PIERRE, S.D. (KELO) — The Legislature’s budget assemblers have received two very different outlooks on South Dakota’s economy.

The Joint Committee on Appropriations heard presentations Monday from the Legislative Research Council staff and the governor’s Bureau of Finance and Management.

The appropriators named a subcommittee to work later Monday through the competing forecasts for the remaining months of fiscal 2022, which ends June 30, and for fiscal 2023 that starts July 1.

The appropriators use the revenue forecasts to adjust the current 2022 state budget and to set the 2023 budget.

The BFM estimates for fiscal years 2022 and 2023 are here. The LRC estimates are here. Senator Reynold Nesiba, D-Sioux Falls, said his ‘back of the envelope’ numbers suggest the two outlooks differ by about $48 million for the remainder of fiscal 2022 and $132 million for 2023.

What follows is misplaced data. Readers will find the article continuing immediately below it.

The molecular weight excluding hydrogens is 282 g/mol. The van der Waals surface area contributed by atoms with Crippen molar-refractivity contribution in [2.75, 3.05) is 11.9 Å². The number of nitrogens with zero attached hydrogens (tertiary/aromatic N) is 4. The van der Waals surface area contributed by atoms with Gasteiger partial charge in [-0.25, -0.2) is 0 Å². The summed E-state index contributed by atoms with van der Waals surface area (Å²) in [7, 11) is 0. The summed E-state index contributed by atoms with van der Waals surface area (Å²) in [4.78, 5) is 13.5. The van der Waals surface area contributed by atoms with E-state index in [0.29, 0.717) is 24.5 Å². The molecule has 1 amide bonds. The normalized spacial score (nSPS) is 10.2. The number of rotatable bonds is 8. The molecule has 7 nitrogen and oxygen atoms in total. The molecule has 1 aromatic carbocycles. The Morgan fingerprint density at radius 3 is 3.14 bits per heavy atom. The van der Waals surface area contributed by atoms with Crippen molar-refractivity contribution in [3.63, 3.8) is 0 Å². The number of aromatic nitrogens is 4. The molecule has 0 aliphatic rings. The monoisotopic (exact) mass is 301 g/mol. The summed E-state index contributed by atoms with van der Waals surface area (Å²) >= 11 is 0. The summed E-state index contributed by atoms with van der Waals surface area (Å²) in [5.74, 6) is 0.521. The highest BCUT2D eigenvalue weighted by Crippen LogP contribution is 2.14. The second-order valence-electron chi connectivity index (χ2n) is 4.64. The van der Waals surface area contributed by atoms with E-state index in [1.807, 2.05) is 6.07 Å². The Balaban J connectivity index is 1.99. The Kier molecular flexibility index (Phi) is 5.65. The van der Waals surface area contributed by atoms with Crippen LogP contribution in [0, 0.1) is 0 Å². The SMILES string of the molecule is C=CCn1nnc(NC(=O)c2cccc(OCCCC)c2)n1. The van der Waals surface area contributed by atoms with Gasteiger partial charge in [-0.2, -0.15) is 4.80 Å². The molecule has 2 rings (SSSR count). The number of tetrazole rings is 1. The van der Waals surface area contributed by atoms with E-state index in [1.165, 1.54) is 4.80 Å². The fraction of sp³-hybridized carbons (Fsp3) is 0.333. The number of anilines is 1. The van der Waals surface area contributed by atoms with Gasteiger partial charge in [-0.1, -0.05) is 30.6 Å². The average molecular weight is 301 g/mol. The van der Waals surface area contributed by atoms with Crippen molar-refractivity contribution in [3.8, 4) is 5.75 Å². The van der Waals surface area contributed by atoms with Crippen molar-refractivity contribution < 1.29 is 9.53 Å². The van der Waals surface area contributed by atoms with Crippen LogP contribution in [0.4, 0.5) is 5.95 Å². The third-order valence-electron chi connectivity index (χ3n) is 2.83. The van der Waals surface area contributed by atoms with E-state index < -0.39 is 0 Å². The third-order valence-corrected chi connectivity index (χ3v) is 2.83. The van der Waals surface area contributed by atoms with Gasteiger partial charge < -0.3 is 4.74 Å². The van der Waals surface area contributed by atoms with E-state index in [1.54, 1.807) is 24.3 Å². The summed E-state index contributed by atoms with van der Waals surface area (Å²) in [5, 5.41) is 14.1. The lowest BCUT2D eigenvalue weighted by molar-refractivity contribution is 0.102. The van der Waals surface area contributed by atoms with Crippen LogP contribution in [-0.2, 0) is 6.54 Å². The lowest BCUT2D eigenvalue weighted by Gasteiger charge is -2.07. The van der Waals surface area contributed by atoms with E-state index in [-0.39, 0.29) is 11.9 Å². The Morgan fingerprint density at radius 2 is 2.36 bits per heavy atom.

Sales and use tax represents about 64 % of state government’s general fund receipts for 2023, according to BFM state economist Derek Johnson. He said state sales and use tax will slow to a 7.3% increase for fiscal 2022, and fiscal 2023 will finish down 1.5% from fiscal 2022

South Dakota’s economy has received about $9 billion in COVID-related federal stimulus funding, roughly 15% of the $60 billion total, according to Johnson. Looking ahead to fiscal 2023, he said, “Consumer confidence is falling.”

LRC chief fiscal analyst Jeff Mehlhaff said his forecasts weren’t as negative. “I’m a glass half-full kind of guy,” he said, adding that LRC’s estimates are “optimistically conservative.” He said sales and use tax receipts will finish up 11% higher for fiscal 2022 and grow 3.0% in fiscal 2023.

Legislative Research Council fiscal chief Jeff Mehlhaff gave his office’s estimates on South Dakota economic conditions Monday to the Legislature’s Joint Committee on Appropriations.

Mehlhaff said his modeling suggests sales and use tax receipts will peak in 2023. He said he is concerned about 2024 and 2025.